CONTROVERSIAL academy plans for a school have been put on hold due to the coronavirus crisis.

Moulsecoomb Primary School in Brighton was rated “inadequate” by Ofsted last May, prompting the Government to place an academy order on the school.

But nearly a year later the Government has still not found a trust to take over the school, which remains in the hands of Brighton and Hove City Council.

Now School System Under-Secretary Baroness Berridge announced the academy plans are on hold due to the coronavirus crisis in a letter to Brighton Kemptown MP Lloyd Russell-Moyle.

But she insisted the academy order will remain in place despite opposition from some parents and trade unions.

The Argus:

“The academy order on Moulsecoomb will remain in place,” Baroness Berridge wrote.

“Nevertheless I do recognise two key challenges in relation to this academy order.

“The first is matching a sponsor to the school, given the previous sponsor New Horizons has stepped back.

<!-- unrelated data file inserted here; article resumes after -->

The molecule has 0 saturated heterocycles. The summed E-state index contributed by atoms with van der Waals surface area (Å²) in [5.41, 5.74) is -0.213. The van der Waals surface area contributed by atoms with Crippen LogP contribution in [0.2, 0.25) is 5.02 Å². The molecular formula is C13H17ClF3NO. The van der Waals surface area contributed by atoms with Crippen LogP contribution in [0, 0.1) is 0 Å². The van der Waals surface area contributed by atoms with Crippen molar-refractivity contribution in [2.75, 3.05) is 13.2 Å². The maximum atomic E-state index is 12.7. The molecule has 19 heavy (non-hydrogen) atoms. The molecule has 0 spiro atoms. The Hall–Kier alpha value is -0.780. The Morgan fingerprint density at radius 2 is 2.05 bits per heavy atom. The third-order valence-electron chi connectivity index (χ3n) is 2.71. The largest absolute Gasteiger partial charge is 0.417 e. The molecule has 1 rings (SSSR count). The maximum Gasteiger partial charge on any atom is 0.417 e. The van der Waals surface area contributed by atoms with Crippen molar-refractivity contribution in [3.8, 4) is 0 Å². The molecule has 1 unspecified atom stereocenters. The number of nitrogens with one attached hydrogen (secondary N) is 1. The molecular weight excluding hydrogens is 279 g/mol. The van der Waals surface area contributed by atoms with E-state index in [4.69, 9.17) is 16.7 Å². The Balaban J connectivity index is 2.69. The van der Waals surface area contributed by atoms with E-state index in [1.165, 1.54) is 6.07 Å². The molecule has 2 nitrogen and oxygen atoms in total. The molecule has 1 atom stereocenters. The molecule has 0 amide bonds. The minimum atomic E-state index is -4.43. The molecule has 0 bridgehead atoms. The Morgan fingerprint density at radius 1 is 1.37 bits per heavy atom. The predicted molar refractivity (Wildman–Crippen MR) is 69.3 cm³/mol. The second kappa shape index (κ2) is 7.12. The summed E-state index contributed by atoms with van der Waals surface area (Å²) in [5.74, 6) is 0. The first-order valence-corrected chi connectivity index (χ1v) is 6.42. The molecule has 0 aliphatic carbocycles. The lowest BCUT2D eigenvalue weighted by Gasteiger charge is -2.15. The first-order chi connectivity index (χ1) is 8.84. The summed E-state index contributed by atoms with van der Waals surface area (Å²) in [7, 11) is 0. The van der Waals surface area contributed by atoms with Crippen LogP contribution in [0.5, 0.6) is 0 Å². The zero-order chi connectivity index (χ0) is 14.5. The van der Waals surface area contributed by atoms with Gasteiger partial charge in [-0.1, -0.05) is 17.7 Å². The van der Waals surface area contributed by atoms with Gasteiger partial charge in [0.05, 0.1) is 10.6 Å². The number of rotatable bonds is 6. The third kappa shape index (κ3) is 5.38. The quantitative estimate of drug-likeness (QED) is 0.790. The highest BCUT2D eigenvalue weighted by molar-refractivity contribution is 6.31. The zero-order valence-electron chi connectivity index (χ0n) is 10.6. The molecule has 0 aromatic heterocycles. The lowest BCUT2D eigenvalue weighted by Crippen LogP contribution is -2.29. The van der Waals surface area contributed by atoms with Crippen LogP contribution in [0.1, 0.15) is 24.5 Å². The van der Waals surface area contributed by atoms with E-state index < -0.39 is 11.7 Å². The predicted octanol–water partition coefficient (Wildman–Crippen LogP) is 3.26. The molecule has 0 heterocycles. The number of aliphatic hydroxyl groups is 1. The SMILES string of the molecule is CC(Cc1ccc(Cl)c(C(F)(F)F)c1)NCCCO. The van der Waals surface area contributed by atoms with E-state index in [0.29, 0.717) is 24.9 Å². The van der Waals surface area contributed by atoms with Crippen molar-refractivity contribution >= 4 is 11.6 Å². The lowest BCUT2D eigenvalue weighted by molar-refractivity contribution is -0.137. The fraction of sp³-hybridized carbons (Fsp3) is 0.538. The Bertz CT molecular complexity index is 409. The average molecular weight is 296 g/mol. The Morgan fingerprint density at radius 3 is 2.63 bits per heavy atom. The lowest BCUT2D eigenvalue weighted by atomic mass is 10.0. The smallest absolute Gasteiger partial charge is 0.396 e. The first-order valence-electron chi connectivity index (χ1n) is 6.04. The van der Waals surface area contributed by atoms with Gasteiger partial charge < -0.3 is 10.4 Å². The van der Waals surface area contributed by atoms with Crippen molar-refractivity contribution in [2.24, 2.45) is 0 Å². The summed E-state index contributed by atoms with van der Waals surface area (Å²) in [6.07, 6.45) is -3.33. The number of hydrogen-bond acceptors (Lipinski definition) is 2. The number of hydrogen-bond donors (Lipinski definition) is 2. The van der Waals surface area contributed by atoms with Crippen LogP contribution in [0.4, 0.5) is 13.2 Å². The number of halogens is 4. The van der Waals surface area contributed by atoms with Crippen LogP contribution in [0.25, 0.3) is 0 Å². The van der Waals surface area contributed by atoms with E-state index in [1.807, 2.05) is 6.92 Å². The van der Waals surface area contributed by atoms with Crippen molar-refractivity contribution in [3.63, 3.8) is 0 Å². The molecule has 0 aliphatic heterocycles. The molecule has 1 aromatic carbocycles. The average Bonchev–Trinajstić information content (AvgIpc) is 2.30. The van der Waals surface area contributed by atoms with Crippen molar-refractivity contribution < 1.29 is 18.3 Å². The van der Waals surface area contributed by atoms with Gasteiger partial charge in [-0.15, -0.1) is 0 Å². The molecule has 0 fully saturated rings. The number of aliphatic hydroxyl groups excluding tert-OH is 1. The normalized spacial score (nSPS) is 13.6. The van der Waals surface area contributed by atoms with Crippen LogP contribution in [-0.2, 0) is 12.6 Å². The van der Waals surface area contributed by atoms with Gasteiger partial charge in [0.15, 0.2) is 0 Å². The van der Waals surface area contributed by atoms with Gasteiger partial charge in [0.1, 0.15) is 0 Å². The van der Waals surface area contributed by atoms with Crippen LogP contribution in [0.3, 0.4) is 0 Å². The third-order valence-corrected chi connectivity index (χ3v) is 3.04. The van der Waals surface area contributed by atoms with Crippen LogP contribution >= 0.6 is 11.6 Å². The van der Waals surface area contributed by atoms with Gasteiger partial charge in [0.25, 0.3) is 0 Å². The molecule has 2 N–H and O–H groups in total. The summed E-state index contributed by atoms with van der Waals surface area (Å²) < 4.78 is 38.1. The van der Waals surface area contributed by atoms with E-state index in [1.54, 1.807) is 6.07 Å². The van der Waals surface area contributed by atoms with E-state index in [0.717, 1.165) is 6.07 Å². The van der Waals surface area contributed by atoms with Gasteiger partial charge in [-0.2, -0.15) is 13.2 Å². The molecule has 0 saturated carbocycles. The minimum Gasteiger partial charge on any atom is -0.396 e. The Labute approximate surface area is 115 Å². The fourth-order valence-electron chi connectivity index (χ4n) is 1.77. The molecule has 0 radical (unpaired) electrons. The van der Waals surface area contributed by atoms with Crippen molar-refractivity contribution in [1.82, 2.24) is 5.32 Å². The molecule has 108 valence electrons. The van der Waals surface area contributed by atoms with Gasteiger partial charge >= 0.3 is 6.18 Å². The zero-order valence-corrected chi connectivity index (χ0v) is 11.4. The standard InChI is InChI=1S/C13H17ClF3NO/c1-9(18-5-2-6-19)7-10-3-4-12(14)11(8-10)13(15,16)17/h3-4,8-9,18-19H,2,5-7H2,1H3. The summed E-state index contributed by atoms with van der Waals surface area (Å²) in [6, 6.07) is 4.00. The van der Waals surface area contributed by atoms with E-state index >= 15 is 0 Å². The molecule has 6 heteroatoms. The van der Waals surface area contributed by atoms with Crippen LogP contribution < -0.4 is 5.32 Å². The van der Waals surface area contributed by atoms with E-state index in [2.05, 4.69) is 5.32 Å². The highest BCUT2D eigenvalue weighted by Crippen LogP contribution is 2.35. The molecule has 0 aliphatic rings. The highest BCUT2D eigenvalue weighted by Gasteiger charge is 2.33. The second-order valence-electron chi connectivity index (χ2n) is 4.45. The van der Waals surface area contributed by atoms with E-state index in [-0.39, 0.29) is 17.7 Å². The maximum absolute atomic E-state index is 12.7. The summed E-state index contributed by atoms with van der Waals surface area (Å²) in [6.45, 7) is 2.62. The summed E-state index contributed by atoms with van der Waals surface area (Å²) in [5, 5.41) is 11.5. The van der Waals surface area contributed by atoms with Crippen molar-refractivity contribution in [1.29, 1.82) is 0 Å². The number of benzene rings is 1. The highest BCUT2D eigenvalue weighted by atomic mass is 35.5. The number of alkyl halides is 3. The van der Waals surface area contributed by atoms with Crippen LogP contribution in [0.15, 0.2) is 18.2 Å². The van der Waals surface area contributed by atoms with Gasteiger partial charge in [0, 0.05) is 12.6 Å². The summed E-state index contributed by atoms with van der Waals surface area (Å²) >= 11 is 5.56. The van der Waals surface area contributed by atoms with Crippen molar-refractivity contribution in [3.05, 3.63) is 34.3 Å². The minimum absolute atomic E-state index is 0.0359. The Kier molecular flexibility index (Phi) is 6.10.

“The second challenge is the depth of unease among some of the local community in relation to the academy conversion.”

Labour MP Mr Russell-Moyle said he was pleased the plans had been paused.

But he urged the Government to put an end to the proposal altogether.

“This is not the time to be trying to drive through significant changes to the structure of the school, especially when the community, parents and local authority are all opposed to it,” he said.

“I will continue to put the case to the Government.”

The Argus:

New Horizons Academy Trust, which runs Seaside Primary School in Lancing, was set to take over Moulsecoomb Primary last year.

But in December education director Lee Murley announced his trust had withdrawn, blaming the “toxic” mood at the school.

In February Her Majesty’s Inspectors visited Moulsecoomb Primary and said teachers were taking effective action to improve.

Now campaigners are urging the Government to ditch its plans.

“What is best for our children is for the school to be left alone to concentrate on improving and educating our children,” said parent Natasha Ide.

“The teachers and support staff at Moulsecoomb Primary are more than able to provide the education our children need.

“Ofsted conducted a monitoring inspection that showed quite clearly how our school is improving and continues to improve.

“It also showed how having this academy order hanging over the school has hampered improvements.”

The Government plans to hold talks with councillors and Moulsecoomb governors after the coronavirus crisis.